This past Wednesday, December 11, President Trump signed an executive order intended to attack pro-Palestine “#BoycottIsrael” movements on college campuses.
The order initially gained massively negative attention for its alleged redefinition of Judaism as a nationality rather than religion.
The final version of the order contained no such language, though many are still critical of the bill’s scope and the potential motivations behind it.
TRUMP'S MENORAH: Pres. Trump and First Lady Melania Trump are participating in a Chanukah reception at the White House days after receiving criticism for a speech some said contained anti-Semitic themes https://t.co/nZ5p6dmpa2— NowThis (@nowthisnews) December 11, 2019
Signaling Trump’s lack of actual empathy for the spread of antisemitism, he signed his executive order at a White House Hanukkah reception and invited a Christian evangelical leader with a long history of hateful comments towards Judaism to speak.
The President was joined on stage by Robert Jeffress who said Jews are going to Hell, and John Hagee who said the Holocaust happened "because God said my top priority for the Jewish people is to get them to come back to the land of Israel," that's pro-rapture, apocalyptic thought https://t.co/yzxgmSWUQc— Sean Morrow (@snmrrw) December 11, 2019
The guy currently speaking at Trump's anti-Semitism XO signing once said Jews are going to hell https://t.co/hrrljLfABy— Zack Beauchamp (@zackbeauchamp) December 11, 2019
Among those in attendance at the reception were Robert Kraft, owner of the New England Patriots, Alan Dershowitz, a Harvard professor and Trump supporter, and Pastor Robert Jeffress.
Jeffress, who Trump referred to as a “tremendous faith leader,” often appears on cable news and has described Trump as “the most pro-faith President in history.” Trump previously chose Jeffress to open the new US embassy in Israel.
You can’t make this stuff up. And Trump says Jewish Americans “have no other choice but to vote for him.” yeah right.— Roger Wolsey (@RogerWolsey) December 12, 2019
In 2010, however, Jeffress described Islam and Mormonism as “a heresy from the pit of hell.”
He went on to say of Judaism:
“Judaism ― you can’t be saved being a Jew.”
Holy antisemitism batman.— Nostradumbass (@Nostradumbass14) December 12, 2019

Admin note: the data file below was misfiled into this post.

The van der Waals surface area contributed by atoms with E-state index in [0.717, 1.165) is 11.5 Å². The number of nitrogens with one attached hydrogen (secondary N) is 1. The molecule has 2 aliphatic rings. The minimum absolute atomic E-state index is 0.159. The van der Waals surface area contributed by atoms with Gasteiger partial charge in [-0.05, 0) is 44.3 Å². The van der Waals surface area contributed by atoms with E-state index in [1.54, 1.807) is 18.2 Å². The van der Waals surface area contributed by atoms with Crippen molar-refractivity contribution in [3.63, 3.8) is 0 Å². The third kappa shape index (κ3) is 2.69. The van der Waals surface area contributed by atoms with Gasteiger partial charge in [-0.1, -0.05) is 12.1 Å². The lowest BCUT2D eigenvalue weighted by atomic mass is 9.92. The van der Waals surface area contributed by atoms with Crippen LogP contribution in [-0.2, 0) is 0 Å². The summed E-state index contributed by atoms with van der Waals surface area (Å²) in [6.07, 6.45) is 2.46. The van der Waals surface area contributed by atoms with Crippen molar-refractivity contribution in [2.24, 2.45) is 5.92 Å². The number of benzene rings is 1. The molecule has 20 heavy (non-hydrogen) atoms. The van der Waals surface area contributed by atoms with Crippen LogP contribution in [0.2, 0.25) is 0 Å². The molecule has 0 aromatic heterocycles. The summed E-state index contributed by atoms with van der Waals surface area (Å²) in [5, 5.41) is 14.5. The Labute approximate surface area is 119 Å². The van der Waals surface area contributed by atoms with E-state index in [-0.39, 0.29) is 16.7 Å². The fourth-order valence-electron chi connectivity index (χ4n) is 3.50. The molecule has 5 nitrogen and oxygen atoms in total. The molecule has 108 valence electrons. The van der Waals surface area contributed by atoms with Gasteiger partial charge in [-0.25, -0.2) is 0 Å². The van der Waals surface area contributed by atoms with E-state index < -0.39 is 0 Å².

But that’s not all.
In a 2009 sermon, Jeffress said:
“Not only do religions like Mormonism, Islam, Judaism, Hinduism, not only do they lead people away from the true God, they lead people to an eternity of separation from God in hell. You know, Jesus was very clear. Hell is not only going to be populated by murderers and drug dealers and child abusers. Hell is going to be filled with good religious people who have rejected the truth of Christ.”
It’s fairly obvious why Trump was eager for Jeffress to speak at a Hanukkah reception—not his faith, but his support of the President himself.
Those of you #MAGA cultists screaming “TRUMP IS NOT ANTISEMITIC,” yeah.— Ben Jackson (@DadoftheDecade) December 12, 2019
He brought Robert Jeffress, the frothy-mouthed bigot CHRISTIAN pastor who bleated that all Jews are going to hell, to speak at the White House yesterday.
AT THE #HANUKKAH RECEPTIONhttps://t.co/UgEYOK4dA8
On Fox & Friends earlier this year, Jeffress said the country would suffer a “Civil War-like fracture” if Trump was impeached and removed from office.
He also claimed Democrats worship Gods that sacrifice children.
That a major evangelical leader and POTUS would choose to use the Civil War as a 21st century political weapon is, well, disturbing -- to say the very least.— Diana Butler Bass (@dianabutlerbass) September 30, 2019
Jeffress also attacked climate activist and frequent Trump target Greta Thunberg. For his part, Trump hasn’t been shy about what draws him to Jeffress.
At the Hanukkah reception, the President commented:
“I’d watch him on different shows, and I’d say, ‘I like that guy. Man, he talks really great about me.’ And I like people that talk well about me.”
The classic award-winning book Hershel and the Hanukkah Goblins: 25th Anniversary Edition is available here.
“On the first night of Hanukkah, a weary traveler named Hershel of Ostropol eagerly approaches a village, where plenty of latkes and merriment should warm him. But when he arrives not a single candle is lit. A band of frightful goblins has taken over the synagogue, and the villagers cannot celebrate at all! Hershel vows to help them. Using his wits, the clever trickster faces down one goblin after the next, night after night.”